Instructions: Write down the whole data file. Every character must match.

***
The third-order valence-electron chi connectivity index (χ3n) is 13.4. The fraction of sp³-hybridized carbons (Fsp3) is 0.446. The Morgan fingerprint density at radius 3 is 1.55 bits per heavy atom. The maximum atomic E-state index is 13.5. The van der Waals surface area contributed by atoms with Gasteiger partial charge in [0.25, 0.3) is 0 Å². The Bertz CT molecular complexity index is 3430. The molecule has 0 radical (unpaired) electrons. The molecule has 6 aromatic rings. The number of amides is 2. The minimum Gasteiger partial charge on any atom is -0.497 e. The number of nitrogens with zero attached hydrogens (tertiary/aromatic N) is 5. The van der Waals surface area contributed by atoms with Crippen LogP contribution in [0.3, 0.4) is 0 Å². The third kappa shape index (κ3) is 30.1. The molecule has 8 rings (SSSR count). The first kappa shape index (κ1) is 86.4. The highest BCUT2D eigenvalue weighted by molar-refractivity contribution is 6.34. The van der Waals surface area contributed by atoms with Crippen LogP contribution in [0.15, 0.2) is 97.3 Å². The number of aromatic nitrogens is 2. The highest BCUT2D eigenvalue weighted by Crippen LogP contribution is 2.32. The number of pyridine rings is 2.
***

The third-order valence-electron chi connectivity index (χ3n) is 13.4. The fraction of sp³-hybridized carbons (Fsp3) is 0.446. The Morgan fingerprint density at radius 3 is 1.55 bits per heavy atom. The maximum atomic E-state index is 13.5. The van der Waals surface area contributed by atoms with Gasteiger partial charge in [0.25, 0.3) is 0 Å². The Bertz CT molecular complexity index is 3430. The molecule has 0 radical (unpaired) electrons. The molecule has 6 aromatic rings. The number of amides is 2. The minimum Gasteiger partial charge on any atom is -0.497 e. The number of nitrogens with zero attached hydrogens (tertiary/aromatic N) is 5. The van der Waals surface area contributed by atoms with Crippen LogP contribution in [0.3, 0.4) is 0 Å². The third kappa shape index (κ3) is 30.1. The molecule has 8 rings (SSSR count). The first kappa shape index (κ1) is 86.4. The highest BCUT2D eigenvalue weighted by molar-refractivity contribution is 6.34. The van der Waals surface area contributed by atoms with Crippen LogP contribution in [0.15, 0.2) is 97.3 Å². The number of aromatic nitrogens is 2. The highest BCUT2D eigenvalue weighted by Crippen LogP contribution is 2.32. The number of pyridine rings is 2.